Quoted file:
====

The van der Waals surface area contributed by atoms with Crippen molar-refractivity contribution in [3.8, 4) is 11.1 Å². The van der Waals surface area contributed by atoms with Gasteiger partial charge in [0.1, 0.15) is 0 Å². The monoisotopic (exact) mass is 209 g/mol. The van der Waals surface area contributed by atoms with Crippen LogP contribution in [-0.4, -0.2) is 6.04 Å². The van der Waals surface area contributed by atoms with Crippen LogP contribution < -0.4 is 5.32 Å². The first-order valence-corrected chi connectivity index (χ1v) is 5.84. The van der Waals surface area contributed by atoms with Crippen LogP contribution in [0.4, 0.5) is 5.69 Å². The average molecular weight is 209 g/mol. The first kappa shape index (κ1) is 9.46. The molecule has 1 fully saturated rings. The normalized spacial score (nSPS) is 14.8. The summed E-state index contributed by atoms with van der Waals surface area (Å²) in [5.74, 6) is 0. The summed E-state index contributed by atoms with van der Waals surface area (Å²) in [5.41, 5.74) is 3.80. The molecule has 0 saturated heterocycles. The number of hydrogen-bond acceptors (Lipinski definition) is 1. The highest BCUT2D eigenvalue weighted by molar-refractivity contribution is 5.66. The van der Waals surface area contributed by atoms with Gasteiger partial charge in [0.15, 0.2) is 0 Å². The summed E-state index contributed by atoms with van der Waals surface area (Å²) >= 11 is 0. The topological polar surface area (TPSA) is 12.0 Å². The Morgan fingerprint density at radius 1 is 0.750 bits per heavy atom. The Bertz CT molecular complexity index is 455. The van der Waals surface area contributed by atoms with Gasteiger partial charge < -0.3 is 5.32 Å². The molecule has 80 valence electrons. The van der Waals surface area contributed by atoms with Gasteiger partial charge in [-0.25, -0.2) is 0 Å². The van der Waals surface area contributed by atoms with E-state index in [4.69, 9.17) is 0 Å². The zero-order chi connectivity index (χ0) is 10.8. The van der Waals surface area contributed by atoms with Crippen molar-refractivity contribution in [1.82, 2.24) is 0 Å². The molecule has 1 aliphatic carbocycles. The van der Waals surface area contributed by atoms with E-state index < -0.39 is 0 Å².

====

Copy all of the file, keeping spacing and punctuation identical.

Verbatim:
The van der Waals surface area contributed by atoms with Crippen molar-refractivity contribution in [3.8, 4) is 11.1 Å². The van der Waals surface area contributed by atoms with Gasteiger partial charge in [0.1, 0.15) is 0 Å². The monoisotopic (exact) mass is 209 g/mol. The van der Waals surface area contributed by atoms with Crippen LogP contribution in [-0.4, -0.2) is 6.04 Å². The van der Waals surface area contributed by atoms with Crippen LogP contribution < -0.4 is 5.32 Å². The first-order valence-corrected chi connectivity index (χ1v) is 5.84. The van der Waals surface area contributed by atoms with Crippen LogP contribution in [0.4, 0.5) is 5.69 Å². The average molecular weight is 209 g/mol. The first kappa shape index (κ1) is 9.46. The molecule has 1 fully saturated rings. The normalized spacial score (nSPS) is 14.8. The summed E-state index contributed by atoms with van der Waals surface area (Å²) in [5.74, 6) is 0. The summed E-state index contributed by atoms with van der Waals surface area (Å²) in [5.41, 5.74) is 3.80. The molecule has 0 saturated heterocycles. The number of hydrogen-bond acceptors (Lipinski definition) is 1. The highest BCUT2D eigenvalue weighted by molar-refractivity contribution is 5.66. The van der Waals surface area contributed by atoms with Gasteiger partial charge in [0.15, 0.2) is 0 Å². The summed E-state index contributed by atoms with van der Waals surface area (Å²) >= 11 is 0. The topological polar surface area (TPSA) is 12.0 Å². The Morgan fingerprint density at radius 1 is 0.750 bits per heavy atom. The Bertz CT molecular complexity index is 455. The van der Waals surface area contributed by atoms with Gasteiger partial charge < -0.3 is 5.32 Å². The molecule has 80 valence electrons. The van der Waals surface area contributed by atoms with Gasteiger partial charge in [-0.25, -0.2) is 0 Å². The van der Waals surface area contributed by atoms with E-state index in [4.69, 9.17) is 0 Å². The zero-order chi connectivity index (χ0) is 10.8. The van der Waals surface area contributed by atoms with Crippen molar-refractivity contribution in [1.82, 2.24) is 0 Å². The molecule has 1 aliphatic carbocycles. The van der Waals surface area contributed by atoms with E-state index < -0.39 is 0 Å².